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Thousands of printers hacked across the globe after critical flaw exposed

Hot on the heels of the printer hacks across three US university campuses, which saw devices hijacked to produce anti-Semitic fliers, comes another attack on internet-connected printers – this time on a global scale.

A hacker going by the name Stackoverflowin has taken it upon himself to reveal how easy it is to access net-connected printers operating without a firewall.

Using an automated script he wrote himself, the hacker was able to scan for and identify devices with Internet Printing Protocol (IPP), Line Printer Daemon (LPD) and port 9100 open, then send out rogue print jobs to the targeted devices.

Some of the printed messages warns the user that their device has been “pwned” and are now “part of a flaming botnet”.

Two versions of the message were reportedly sent out to, as the hacker claims, more than 160,000 machines – the first with ASCII art depicting a robot and the second with ASCII art showing a computer.

Laugh it up, funny man

The message sent by Stackoverflowin also asks users to “close this port, skid”.

Users were left amused and confused, and many went online asking for advice on what to do.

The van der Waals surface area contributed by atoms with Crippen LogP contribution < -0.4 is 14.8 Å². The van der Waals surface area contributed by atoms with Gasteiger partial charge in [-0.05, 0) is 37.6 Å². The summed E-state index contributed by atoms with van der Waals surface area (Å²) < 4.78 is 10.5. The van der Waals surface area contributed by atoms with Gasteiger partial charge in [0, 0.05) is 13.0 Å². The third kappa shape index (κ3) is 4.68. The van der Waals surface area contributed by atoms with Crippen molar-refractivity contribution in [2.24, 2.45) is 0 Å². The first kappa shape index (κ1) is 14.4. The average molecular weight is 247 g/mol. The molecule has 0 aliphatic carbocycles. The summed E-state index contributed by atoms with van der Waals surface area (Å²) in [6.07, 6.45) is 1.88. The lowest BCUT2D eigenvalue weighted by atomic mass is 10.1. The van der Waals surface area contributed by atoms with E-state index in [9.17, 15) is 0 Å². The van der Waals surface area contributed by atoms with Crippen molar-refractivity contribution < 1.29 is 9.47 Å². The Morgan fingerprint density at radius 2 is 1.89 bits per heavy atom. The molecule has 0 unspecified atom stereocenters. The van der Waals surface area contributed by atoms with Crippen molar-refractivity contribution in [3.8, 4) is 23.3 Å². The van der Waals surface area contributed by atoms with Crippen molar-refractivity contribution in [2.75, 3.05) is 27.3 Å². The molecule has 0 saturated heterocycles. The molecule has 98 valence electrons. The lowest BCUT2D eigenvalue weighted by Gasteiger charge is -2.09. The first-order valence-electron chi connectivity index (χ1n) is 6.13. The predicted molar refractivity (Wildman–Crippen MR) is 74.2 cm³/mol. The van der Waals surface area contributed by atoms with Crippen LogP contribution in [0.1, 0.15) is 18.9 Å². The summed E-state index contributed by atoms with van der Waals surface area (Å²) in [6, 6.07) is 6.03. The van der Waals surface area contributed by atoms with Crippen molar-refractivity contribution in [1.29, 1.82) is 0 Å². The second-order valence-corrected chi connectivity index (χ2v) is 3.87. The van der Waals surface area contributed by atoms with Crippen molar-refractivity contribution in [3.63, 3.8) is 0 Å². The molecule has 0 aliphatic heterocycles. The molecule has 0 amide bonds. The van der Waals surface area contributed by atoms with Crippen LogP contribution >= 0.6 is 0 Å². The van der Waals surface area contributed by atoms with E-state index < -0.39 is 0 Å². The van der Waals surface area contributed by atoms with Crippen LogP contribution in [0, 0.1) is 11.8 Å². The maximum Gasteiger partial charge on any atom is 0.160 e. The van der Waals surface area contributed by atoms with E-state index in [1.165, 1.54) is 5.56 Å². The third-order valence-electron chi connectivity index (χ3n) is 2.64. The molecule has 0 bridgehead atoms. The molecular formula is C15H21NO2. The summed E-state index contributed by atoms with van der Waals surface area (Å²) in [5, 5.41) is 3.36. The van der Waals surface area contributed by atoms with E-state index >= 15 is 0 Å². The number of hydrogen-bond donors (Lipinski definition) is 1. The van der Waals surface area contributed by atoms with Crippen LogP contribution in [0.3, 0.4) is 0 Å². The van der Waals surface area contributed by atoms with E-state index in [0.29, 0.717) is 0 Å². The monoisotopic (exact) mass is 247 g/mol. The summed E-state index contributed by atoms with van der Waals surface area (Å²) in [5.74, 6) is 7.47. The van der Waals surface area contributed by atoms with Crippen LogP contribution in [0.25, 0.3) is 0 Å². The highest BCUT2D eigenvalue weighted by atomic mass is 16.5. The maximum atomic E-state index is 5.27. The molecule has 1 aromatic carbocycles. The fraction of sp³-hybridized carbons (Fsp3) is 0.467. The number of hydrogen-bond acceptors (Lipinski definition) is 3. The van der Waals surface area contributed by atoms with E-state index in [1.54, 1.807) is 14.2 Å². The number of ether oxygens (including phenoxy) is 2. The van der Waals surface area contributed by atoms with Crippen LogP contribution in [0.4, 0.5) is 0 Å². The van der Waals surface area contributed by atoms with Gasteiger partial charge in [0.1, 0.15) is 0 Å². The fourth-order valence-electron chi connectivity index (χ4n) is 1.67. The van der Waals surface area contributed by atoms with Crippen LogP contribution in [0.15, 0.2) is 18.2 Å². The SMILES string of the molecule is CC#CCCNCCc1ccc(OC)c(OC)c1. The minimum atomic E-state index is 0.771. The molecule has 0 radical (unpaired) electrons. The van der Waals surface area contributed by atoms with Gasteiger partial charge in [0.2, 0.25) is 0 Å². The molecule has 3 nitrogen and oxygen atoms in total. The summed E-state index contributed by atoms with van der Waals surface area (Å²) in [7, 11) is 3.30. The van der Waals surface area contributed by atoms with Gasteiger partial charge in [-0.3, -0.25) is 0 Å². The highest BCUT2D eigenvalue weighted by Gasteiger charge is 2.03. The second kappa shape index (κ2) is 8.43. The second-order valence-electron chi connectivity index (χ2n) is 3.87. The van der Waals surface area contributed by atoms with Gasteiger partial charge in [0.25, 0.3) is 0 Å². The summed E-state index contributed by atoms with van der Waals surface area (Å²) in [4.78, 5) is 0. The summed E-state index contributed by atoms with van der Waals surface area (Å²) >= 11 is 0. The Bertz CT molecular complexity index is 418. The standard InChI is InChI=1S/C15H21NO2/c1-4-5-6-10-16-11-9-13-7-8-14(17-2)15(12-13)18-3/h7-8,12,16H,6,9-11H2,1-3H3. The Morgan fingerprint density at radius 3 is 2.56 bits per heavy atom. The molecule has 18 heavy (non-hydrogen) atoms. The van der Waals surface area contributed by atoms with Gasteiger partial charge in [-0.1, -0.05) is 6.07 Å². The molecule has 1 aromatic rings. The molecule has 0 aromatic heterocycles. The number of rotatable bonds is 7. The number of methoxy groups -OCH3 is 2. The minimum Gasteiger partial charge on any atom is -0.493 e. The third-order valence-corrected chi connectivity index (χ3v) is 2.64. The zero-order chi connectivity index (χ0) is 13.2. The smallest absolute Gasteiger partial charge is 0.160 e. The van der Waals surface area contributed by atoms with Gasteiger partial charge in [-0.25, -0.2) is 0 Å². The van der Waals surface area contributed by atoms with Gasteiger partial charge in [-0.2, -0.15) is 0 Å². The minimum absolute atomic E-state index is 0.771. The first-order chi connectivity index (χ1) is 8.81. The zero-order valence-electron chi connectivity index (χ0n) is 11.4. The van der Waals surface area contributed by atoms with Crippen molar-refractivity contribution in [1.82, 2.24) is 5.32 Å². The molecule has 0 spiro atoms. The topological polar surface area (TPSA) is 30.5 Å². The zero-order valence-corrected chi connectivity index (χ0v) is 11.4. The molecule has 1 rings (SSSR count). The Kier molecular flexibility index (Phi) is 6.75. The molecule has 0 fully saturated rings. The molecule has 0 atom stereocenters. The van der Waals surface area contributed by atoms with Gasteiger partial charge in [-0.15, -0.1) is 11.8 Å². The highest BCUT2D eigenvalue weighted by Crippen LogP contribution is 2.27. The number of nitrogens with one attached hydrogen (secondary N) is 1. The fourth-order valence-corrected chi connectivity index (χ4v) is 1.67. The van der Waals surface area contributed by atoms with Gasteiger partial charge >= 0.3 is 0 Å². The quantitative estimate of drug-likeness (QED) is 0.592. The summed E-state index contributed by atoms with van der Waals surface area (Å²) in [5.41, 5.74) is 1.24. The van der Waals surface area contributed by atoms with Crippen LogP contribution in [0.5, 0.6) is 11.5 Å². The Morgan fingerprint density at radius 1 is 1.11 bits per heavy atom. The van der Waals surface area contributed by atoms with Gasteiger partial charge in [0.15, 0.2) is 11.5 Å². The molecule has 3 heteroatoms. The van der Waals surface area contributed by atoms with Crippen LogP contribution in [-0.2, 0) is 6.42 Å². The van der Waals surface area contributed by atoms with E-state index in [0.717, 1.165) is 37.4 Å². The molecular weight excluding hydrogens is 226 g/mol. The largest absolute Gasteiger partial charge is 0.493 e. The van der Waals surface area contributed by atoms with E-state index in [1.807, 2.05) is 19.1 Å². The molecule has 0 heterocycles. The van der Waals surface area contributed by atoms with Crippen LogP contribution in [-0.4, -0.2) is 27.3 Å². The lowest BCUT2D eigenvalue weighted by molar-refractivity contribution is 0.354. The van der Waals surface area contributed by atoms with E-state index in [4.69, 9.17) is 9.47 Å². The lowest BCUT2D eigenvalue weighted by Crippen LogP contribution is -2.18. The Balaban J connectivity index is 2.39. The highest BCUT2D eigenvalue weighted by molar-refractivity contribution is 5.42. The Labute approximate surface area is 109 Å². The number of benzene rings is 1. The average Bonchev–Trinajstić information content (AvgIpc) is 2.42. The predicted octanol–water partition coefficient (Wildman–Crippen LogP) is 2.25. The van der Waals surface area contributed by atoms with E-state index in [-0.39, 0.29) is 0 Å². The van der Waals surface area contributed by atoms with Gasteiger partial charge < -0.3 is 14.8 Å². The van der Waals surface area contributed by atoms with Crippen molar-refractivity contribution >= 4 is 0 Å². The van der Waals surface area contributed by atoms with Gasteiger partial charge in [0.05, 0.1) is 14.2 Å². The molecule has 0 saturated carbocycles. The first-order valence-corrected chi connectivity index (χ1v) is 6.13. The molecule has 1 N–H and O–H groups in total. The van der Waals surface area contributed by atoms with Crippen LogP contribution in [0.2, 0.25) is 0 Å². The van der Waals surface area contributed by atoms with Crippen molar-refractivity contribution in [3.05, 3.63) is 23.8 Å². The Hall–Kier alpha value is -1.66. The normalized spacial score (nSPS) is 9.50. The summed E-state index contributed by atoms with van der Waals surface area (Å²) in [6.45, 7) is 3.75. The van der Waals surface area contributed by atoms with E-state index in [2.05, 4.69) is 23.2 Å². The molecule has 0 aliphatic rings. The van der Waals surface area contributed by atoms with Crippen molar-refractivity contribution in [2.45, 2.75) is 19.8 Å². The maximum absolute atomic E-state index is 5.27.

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Slackoverflowin didn’t discriminate between brands of printers either – Canon, Brother, Epson, HP, Samsung and Konica Minolta were amongst the list of the 150,000 affected printers.

He claims that this prank was done in good fun. Speaking to Bleeping Computer, he said, “People have done this in the past and sent racist flyers, etc. I'm not about that, I'm about helping people to fix their problem, but having a bit of fun at the same time ; ) Everyone's been cool about it and thanked me to be honest.”

Sharmishta Sarkar

Sharmishta is TechRadar's APAC Managing Editor and loves all things photography, something she discovered while chasing monkeys in the wilds of India (yes, she studied to be a primatologist but has since left monkey business behind). While she's happiest with a camera in her hand, she's also an avid reader and has become a passionate proponent of ereaders, having appeared on Singaporean radio to talk about the convenience of these underrated devices. When she's not testing cameras and lenses, she's discovering the joys and foibles of smart home gizmos. She also contributes to Digital Camera World and T3, and helps produce two of Future's photography print magazines in Australia.